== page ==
For those of you that don’t know, Oprah is hosting a contest where she is looking for the next great talk show host. Someone who can bring her the same kind of money and ratings that she earns from Rachel Ray and Dr. Phil. The appeal of this is that anyone can enter, just record a quick video, post it online, and everyone will be happy. So, Zach Anner, Austin humorist and star of the short-lived youtube show “The Wingmen,” decided to enter.
Two things are apparent about Zach right away, the obvious one being that he has need for a wheelchair, which he eventually revealed was because he had cerebral palsy, and that the guy is actually pretty funny. Won’t listen to me about it? How about young celebrity John Mayer?
There has been a bit of drama about the whole event, sadly, with Dr. Phyllis, the person in second place, inexplicably passing Zach, who was actually losing votes. Thankfully, news spread about this, halting any further infringement, as well as allowing Zach to surpass Dr. Phil-less by nearly 2 million vote. Back when the contest was still acting suspicious though, Zach didn’t let that get him down. Instead, he decided he was going to go ahead and shoot his proposed travel show, without Oprah’s help.
So, while I honestly hope that Zach does win the Oprah show, I’m doing my damnedest to spread the word of Zach regardless. So, either vote, or watch his youtube videos, or do something. Regardless, there is entertainment to be had.
I remember when I realized I was the weird kid.
Well, okay, this may have not been the exact moment, but it is definitely one of them.
I was in fifth grade, my last year as a student in my Catholic grade school. The way our classes was organized was that we had three teachers, each of which taught two subjects. One teacher taught math and English, another taught history and…something else and the third teacher taught science and theology. In hindsight, the fact that the same teacher taught both is terrifying to adult me, but back then, I didn’t give it two thoughts.
One day, in the science portion of my academic routine, we were assigned a new project. We were each given a bean, and we were supposed to get it to grow using an unorthodox source of liquid, as well as a control sample with which we used water. Now that I think about it, it may have been a group project, but one we only worked on in class. I was in charge of the experimental liquid portion of the project, and our group decided to use orange juice on the bean, specifically, Sunny D.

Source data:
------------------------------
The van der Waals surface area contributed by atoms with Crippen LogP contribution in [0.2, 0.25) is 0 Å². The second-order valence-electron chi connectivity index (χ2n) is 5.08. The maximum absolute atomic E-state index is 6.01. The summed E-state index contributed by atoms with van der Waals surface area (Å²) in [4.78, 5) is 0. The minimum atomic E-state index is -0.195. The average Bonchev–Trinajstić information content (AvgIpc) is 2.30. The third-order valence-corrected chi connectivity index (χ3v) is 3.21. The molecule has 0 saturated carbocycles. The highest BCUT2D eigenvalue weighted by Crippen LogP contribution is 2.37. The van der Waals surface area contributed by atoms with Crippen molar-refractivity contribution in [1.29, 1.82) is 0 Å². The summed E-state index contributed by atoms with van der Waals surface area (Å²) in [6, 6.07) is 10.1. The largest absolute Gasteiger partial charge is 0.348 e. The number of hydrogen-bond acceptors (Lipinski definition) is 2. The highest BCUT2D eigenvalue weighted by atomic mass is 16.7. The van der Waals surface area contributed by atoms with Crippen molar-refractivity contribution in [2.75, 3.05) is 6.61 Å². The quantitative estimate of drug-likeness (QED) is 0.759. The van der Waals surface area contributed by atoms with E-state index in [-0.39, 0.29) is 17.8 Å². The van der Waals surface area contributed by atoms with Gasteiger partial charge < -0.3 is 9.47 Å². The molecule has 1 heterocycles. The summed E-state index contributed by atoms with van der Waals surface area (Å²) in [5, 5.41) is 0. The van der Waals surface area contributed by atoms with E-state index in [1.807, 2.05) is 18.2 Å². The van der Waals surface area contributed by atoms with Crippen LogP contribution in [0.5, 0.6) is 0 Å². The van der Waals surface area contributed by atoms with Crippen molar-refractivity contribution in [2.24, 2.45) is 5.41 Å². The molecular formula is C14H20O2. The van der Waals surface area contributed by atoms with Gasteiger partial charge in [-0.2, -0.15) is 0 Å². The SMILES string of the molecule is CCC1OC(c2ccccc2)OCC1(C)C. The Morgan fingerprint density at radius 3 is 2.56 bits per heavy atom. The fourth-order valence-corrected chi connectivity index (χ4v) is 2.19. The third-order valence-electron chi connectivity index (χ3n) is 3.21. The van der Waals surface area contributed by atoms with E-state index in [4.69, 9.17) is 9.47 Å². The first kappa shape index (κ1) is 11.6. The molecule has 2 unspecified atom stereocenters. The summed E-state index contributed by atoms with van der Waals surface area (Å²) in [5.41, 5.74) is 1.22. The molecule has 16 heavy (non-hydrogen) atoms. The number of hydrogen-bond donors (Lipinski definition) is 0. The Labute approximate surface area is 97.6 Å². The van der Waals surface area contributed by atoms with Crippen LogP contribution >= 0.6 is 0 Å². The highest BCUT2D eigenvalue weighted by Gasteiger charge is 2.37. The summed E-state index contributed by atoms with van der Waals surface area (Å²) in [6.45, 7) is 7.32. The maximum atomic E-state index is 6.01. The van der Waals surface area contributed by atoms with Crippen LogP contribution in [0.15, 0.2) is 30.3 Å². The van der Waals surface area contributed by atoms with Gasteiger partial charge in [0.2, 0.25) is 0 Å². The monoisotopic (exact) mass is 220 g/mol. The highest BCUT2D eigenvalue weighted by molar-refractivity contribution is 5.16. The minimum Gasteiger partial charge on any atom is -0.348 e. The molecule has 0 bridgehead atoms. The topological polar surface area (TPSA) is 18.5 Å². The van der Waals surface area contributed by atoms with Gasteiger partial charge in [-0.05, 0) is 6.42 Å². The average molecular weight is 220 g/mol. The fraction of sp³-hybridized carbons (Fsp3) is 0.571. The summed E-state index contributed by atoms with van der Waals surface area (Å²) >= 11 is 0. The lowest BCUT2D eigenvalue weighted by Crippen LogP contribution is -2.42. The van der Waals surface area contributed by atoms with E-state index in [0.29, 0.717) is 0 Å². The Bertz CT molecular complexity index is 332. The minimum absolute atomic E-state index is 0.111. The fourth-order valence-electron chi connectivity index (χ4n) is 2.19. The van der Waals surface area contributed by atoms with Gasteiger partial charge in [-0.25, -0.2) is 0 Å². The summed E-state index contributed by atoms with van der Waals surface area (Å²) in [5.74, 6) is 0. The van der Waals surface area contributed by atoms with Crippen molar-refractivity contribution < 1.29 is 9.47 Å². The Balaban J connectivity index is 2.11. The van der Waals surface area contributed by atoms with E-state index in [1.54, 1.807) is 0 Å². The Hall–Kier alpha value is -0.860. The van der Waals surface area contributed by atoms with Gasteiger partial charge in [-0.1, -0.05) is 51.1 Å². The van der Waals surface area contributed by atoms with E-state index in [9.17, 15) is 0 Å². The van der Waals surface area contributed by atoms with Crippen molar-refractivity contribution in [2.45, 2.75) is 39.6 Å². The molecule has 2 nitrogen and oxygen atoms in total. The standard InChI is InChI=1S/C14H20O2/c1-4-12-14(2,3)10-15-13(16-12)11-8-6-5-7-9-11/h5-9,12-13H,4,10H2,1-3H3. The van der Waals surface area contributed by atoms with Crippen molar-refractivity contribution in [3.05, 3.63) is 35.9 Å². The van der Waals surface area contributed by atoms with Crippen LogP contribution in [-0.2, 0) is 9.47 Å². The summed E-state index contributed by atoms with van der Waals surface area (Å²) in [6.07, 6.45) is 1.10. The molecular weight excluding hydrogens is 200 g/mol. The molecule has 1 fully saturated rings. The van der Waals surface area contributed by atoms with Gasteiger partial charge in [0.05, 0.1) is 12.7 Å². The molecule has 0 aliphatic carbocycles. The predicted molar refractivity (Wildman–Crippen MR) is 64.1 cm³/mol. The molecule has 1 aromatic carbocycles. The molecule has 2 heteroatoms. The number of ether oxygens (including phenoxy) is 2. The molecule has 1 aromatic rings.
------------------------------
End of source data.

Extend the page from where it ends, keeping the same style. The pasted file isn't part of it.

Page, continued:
Each day in class, I was in charge of giving our plant a little bit of Sunny D, trying to be careful so as to not over-water it. On day three, I had a realization; I could drink some of the Sunny D in class. This was back when the only drink one could really get was water from the fountain, and, suddenly, I had another option, a nectar from the gods, if you will. Think about it, if you had the chance to enjoy a refreshing orange drink when you’re supposed to be learning about plant growth, wouldn’t you take the opportunity? I know I did, and I enjoyed that citrusy goodness. Not too much, just a sip or two, something to excite my palate but still have enough juice to finish the experiment. I felt like Lex Luthor stealing right under Superman’s nose, which made the moment all the sweeter.
Of course, like Lex Luthor, I got caught.
On day four or five, I was hamming it up in class, something I was apt to do on occasion, jokingly drinking from the juice as if the action would take the others in my group by surprise and I would be crowned some kind of king. Instead, I got in trouble. Without pointing fingers, I believe one of the more spoiled girls in the class pointed out, rather loudly, that what I was doing was gross, and, of course, the teacher overheard her.
“Jamie, are you drinking your juice?” I remember her condescending tone, one teachers were quick to use on any and every student.
“No…” It probably didn’t help my case that I fell back on what every ten year old does in this situation and lied. The whole class had their eyes on me in this situation, and I was quickly diminishing in pride.
“Jamie, you are drinking your juice. That is not what this experiment is about, you’re supposed to be growing your plant.” I was decimated, destroyed, demolished, just like every little kid who is made to look like a fool in front of all of his peers. Then, the coup de grace as she looked over at my tiny little bean’s pot of soil.
“Your plant is dead.”
Way to pour salt on the wound lady. Way to completely dominate a little boy as he works on a project that, lets be honest, you probably know wasn’t going to work to begin with.
So, I’ll let you decide internet. Was what I did weird? Or completely predictable for a small child? Regardless, this moment has stuck with me for life, and I don’t care. I would drink the juice again given the chance. It was delicious, more so because I got away with it in the school, and, even if it does make me the weird kid, I don’t care. I’ve been that way for years, and I’m proud of it.
Proud, I say.